Is there ever such a thing as good sex music?

Demi Moore and Patrick Swayze canoodled over pottery in ‘Ghost’ to ‘Unchained Melody’ by The Righteous Brothers  (Paramount/Kobal/Shutterstock)
Demi Moore and Patrick Swayze canoodled over pottery in ‘Ghost’ to ‘Unchained Melody’ by The Righteous Brothers (Paramount/Kobal/Shutterstock)

There are three songs I used to love but can no longer listen to. One is “Hide and Seek” by Imogen Heap (it makes me spontaneously burst into tears). The other is “Into Dust” by Mazzy Star (thank you, The OC). And the third is “Fiction” by The xx, for which I blame a 19-year-old man whose name I, rather unfortunately, can’t actually remember. Nonetheless, the impact he had was profound; to this day, hearing just the first few bars of the song elicits a physical and spiritual shudder somewhere deep within me.

Picture the scene. Thailand. Summer 2013. A regrettable amount of neon body paint. One night, after watching Andy Murray win Wimbledon in a sweaty, humid island bar with some fellow travellers, I found myself fumbling around with the nameless man in his hostel. Mid-snog, he pulled away and explained we desperately needed music. “You’ll love this song,” he insisted. And I did – The xx were then and still are one of my favourite bands – but the second it became a soundtrack to my makeout session, I recoiled. It was like everything exciting and fun about the encounter had instantly evaporated, and I had unknowingly become the star of someone’s poorly executed romantic comedy. It made me squirm so much that by the time the song had finished, I was gone.

But I’m not the only person to have had a regrettable romantic or sexual encounter to music. This week, Lily Allen revealed she can no longer listen to a particular Moby album because when she was younger, a man played it for her while they had sex. “When I went to his hotel, he put on the Moby album. And I cannot, if it comes on I’m just like... it was that period of time and he thought it was so cool,” she said to Miquita Oliver on their podcast Miss Me?, describing the experience as “very embarrassing”.

Lily, I can relate. But I also understand where the impulse to soundtrack your sex life comes from. For most of us, the first time we’re exposed to sex comes by way of pop culture. And what’s a good sex scene without the perfect musical accompaniment? There are certain songs I will forever associate with specific scenes and characters. It’s Demi Moore and Patrick Swayze canoodling over pottery in Ghost to “Unchained Melody” by The Righteous Brothers. In Top Gun, it’s Kelly McGillis and Tom Cruise getting down to it with the help of “Take My Breath Away” by Berlin. And, of course, in Cruel Intentions, it’s Reese Witherspoon and Ryan Phillippe’s breathless bodies accompanied by Counting Crows’ “Colorblind”.

All this contributes to the myth that sex can be made sexier by the right song: it creates an atmosphere, primes you for seduction, and gets you in the mood. Sadly, none of this is true. Firstly, consider the practicalities here. When you’re listening to music, everything you do is accompanied by a rhythm, one that may well be wildly out of sync with that which you’re creating with your partner. What if one of you finds themselves subconsciously having sex to the beat of the music? And what if that beat is completely off? And then finds themselves unable to move at any other pace?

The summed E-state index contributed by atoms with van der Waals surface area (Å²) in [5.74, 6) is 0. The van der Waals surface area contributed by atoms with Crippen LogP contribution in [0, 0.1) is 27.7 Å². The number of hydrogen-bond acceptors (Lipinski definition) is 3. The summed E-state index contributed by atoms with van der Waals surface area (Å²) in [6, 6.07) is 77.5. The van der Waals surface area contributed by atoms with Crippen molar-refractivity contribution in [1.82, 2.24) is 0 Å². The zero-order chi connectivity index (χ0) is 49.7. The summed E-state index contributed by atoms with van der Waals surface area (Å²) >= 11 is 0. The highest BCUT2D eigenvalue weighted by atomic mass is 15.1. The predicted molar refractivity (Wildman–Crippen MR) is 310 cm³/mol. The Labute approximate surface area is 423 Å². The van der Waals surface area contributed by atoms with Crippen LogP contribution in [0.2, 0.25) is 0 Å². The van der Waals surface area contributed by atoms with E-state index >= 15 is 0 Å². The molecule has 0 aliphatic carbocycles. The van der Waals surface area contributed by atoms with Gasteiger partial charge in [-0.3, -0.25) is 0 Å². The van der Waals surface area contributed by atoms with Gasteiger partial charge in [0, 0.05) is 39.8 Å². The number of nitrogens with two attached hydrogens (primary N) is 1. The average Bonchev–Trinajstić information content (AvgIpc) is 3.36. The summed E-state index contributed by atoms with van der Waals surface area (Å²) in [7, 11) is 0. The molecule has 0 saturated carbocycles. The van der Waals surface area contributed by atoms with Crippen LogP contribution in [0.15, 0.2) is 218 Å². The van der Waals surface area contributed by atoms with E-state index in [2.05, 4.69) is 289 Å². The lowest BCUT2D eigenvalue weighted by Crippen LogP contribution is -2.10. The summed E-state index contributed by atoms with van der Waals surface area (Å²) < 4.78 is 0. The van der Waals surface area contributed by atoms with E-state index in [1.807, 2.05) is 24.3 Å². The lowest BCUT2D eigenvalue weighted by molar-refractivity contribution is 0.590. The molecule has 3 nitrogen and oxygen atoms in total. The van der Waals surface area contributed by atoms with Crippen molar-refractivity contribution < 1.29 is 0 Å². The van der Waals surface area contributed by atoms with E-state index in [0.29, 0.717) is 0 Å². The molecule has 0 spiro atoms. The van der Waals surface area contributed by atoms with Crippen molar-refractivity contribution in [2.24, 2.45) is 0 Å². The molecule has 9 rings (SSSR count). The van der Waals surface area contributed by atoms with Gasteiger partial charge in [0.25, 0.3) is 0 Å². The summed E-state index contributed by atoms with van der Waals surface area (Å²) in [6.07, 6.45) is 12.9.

Then there’s the simple matter of lyrics. It’s all very well and good getting it on to “Let’s Get It On”. But what happens when you’ve accidentally put your playlist on shuffle and you’re met with an unexpected “You’re toxic I’m slippin’ under” or “Chiquitita, tell me what’s wrong”? Hardly the stuff of wet dreams.

Reese Witherspoon and Ryan Phillippe as Annette and Sebastian in ‘Cruel Intentions’ (Rex Features)
Reese Witherspoon and Ryan Phillippe as Annette and Sebastian in ‘Cruel Intentions’ (Rex Features)

And let’s be honest, it’s just plain cringe. In our heads, the idea of having sex to music might seem romantic but, in reality, isn’t it just really awkward? Who actually gets turned on by pretending they’re in some sort of heightened love scene? Doesn’t it just make the whole thing feel artificial and contrived?

I believe that it does. Plus, it’s a distraction. As someone who has written a lot about sex, both good and bad, I can say quite confidently that one of the most important things that leads to great, pleasurable sex is being present. You need to be in the moment with you, your body, and your partner. It’s arguably much harder to do that when you’re joined by the sounds of someone who you probably don’t know and never will.

It might also add to the pressure of it all. By bringing music into the situation, you’re facilitating a performative environment. Suddenly, there’s a compulsion to put on your best show, which doesn’t exactly lend itself to cultivating a comfortable atmosphere that you can relax into.

For me, one of the greatest joys of music is that it takes me elsewhere. And that completely defeats the purpose of having sex. So, if you’re somebody who consistently presses play before slipping under the sheets, please take a moment to reconsider. You could be about to ruin The xx for someone else.